in the sum of $464,950.00 (representing twice the agreed value of
the incomplete or deficient Work as determined by the consultant)
continues to be held by the owner.

7 In these circumstances, Mr. Shapray submits that the
contractor has an absolute right to payment out of the holdback
fund in accordance with the Certificate of Payment, with no right
of set-off or deduction, regardless of any counterclaim advanced or
to be advanced by the owner: (Gauvin Construction Ltd. v. Soco
Investment Inc. (1991) 47 C.L.R. 174 (B.C.S.C.) In Chambers).

8 The owner says it has already incurred costs in excess of
$1,500,000 both correcting defects in the work and completing the
work and it expects to incur further costs which could exceed
$1,000,000. It says that the amount currently allowed by the
consultant as the deficiency retention fund is insufficient to
cover the cost of the allegedly defective and incomplete work. Mr.
Jenkins submits that in any event, the consultant's evaluation of
the value of the deficiencies is not conclusive and is not binding
on either the parties or the Court. Rather, he says that pursuant
to GC 3.4, the consultant is merely the judge of the performance of
the work in the first instance only.

9 Relying upon the decision in Gilbert-Ash v. Modern
Engineering (1974) A.C. 689 (H.L.), later approved by our Court of
Appeal in United Metal Fabricators v. Voth Brothers Construction
(1987) 42 D.L.R. (4th) 193 (B.C.C.A.), Mr. Jenkins submits that in
light of the contractual provisions in the case at bar, judgment
cannot be granted to the plaintiff under Rule 18 or Rule 18A, since
the owner has a bona fide delay claim against the contractor which
exceeds the contractor's claims and was advanced long before the
litigation commenced.

10 I am not satisfied that the decisions in either Gilbert-
Ash (supra) or United Metal Fabricators (supra) are of any
assistance to the owner in this case. First, I note that the
results in both cases turned upon the specific language of the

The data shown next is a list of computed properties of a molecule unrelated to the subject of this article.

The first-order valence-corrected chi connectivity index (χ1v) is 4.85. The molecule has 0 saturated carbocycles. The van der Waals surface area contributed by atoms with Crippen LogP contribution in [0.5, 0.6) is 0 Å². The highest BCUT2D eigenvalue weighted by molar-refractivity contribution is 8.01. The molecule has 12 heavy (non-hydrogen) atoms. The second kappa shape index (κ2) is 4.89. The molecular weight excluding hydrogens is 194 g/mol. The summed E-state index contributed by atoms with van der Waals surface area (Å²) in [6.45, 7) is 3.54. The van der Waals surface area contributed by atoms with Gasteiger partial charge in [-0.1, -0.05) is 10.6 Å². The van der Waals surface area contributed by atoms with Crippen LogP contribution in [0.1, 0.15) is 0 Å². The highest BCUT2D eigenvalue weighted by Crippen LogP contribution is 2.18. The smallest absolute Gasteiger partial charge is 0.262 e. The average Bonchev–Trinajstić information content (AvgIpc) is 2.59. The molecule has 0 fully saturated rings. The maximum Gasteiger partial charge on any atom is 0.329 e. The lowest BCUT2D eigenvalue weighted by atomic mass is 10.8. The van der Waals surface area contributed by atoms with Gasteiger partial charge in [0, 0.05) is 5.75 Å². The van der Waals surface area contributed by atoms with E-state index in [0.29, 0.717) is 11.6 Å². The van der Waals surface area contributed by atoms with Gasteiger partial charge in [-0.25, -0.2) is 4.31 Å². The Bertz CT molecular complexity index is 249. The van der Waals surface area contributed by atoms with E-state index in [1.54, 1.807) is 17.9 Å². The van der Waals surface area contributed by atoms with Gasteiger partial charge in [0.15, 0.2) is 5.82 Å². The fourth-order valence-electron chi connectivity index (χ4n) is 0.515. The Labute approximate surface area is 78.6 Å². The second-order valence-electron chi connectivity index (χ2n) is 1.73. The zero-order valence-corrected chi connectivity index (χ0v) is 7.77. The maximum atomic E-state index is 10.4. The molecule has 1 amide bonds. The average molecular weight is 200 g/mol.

contract being considered by the Court. In First City Development
Corp. Ltd. v. Stevenson Construction Co. Ltd. (1983) 48 B.C.L.R.
242 (B.C.C.A.), our Court of Appeal noted that the decision in
Gilbert-Ash specifically turned on the wording of the building
contract. In the case at bar, those portions of the contract
relating to the Phase 2 holdback monies provide specifically for
payment out of such funds, subject only to the express
qualifications which are stated in SC 14.15(b). All of those
qualifications have been met. At least under the terms of the
contract, the monies must be paid out.

11 In my view, the only issue is whether, despite the
language of the contract, the owner retains some equitable right of
set-off. In order for there to be a set-off in equity, the owner
must bring itself within certain restrictive rules and principles,
ones eloquently summarized by MacFarlane J.A. in Coba Industries
Ltd. v. Millie's Holdings (Canada) Ltd. [1985] 6 W.W.R. 14 at
p. 22, that is:

1. The party relying on a set-off must show
some equitable ground for being protected
against his adversary's demands.

2. The equitable ground must go to the very
root of the plaintiff's claim before a set-off
will be allowed.

3. A cross-claim must be so closely connected
with the demand of the plaintiff that it would
be manifestly unjust to allow the plaintiff to
enforce payment without taking into
consideration the cross-claim.

12 As the Court noted in First City (supra), any right of
set-off which the owner may have is subject to the contract between
the owner and the contractor. Here, I am satisfied that read
together, Clauses A-4, GC 3.5 and SC 14.15(b) constitute an
agreement to the contrary. I agree with Mr. Shapray that had the
owner wished to reserve a right to set-off as against the Phase 2
holdback monies in addition to the deficiency retention set out in
14.4 and SC 14.15(b)(ii), the owner could and should have expressly
articulated that right in SC 14.15. The entire scheme of the
contract militates against such a right.

13 I find that these funds are due and payable. The only
question is whether they ought to be paid out to the plaintiff or
whether execution ought to be stayed. I will deal with that issue
later in these reasons.

2. Payment of $150,000 plus G.S.T.:

14 I am satisfied that this amount became due and payable to
the plaintiff, pursuant to the terms of a letter agreement between
the parties dated January 13, 1994, by no later than the date of
substantial performance, namely, January 18, 1996. Since the
owner's position vis-a-vis these funds is identical to that